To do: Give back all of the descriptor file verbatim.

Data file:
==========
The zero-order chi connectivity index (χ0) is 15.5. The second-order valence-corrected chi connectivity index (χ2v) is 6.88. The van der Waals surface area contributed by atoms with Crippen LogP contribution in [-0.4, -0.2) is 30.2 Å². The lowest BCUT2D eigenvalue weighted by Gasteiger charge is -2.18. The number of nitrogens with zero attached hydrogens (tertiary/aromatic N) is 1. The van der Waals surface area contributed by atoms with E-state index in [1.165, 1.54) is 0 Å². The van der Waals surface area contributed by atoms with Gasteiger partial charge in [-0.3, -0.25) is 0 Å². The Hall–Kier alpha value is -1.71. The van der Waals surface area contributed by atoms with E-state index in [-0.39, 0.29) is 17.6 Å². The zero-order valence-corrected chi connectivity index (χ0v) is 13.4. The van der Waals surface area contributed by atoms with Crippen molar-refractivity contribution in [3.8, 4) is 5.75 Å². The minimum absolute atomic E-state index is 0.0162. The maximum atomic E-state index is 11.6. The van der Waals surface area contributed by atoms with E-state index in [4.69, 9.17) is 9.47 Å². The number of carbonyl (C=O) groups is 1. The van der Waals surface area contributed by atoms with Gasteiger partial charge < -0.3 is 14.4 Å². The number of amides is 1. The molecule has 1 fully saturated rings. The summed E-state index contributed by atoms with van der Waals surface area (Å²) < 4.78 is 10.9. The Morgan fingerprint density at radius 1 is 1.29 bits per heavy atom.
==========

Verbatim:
The zero-order chi connectivity index (χ0) is 15.5. The second-order valence-corrected chi connectivity index (χ2v) is 6.88. The van der Waals surface area contributed by atoms with Crippen LogP contribution in [-0.4, -0.2) is 30.2 Å². The lowest BCUT2D eigenvalue weighted by Gasteiger charge is -2.18. The number of nitrogens with zero attached hydrogens (tertiary/aromatic N) is 1. The van der Waals surface area contributed by atoms with E-state index in [1.165, 1.54) is 0 Å². The van der Waals surface area contributed by atoms with Gasteiger partial charge in [-0.3, -0.25) is 0 Å². The Hall–Kier alpha value is -1.71. The van der Waals surface area contributed by atoms with E-state index in [-0.39, 0.29) is 17.6 Å². The zero-order valence-corrected chi connectivity index (χ0v) is 13.4. The van der Waals surface area contributed by atoms with Crippen molar-refractivity contribution in [3.8, 4) is 5.75 Å². The minimum absolute atomic E-state index is 0.0162. The maximum atomic E-state index is 11.6. The van der Waals surface area contributed by atoms with E-state index in [4.69, 9.17) is 9.47 Å². The number of carbonyl (C=O) groups is 1. The van der Waals surface area contributed by atoms with Gasteiger partial charge < -0.3 is 14.4 Å². The number of amides is 1. The molecule has 1 fully saturated rings. The summed E-state index contributed by atoms with van der Waals surface area (Å²) < 4.78 is 10.9. The Morgan fingerprint density at radius 1 is 1.29 bits per heavy atom.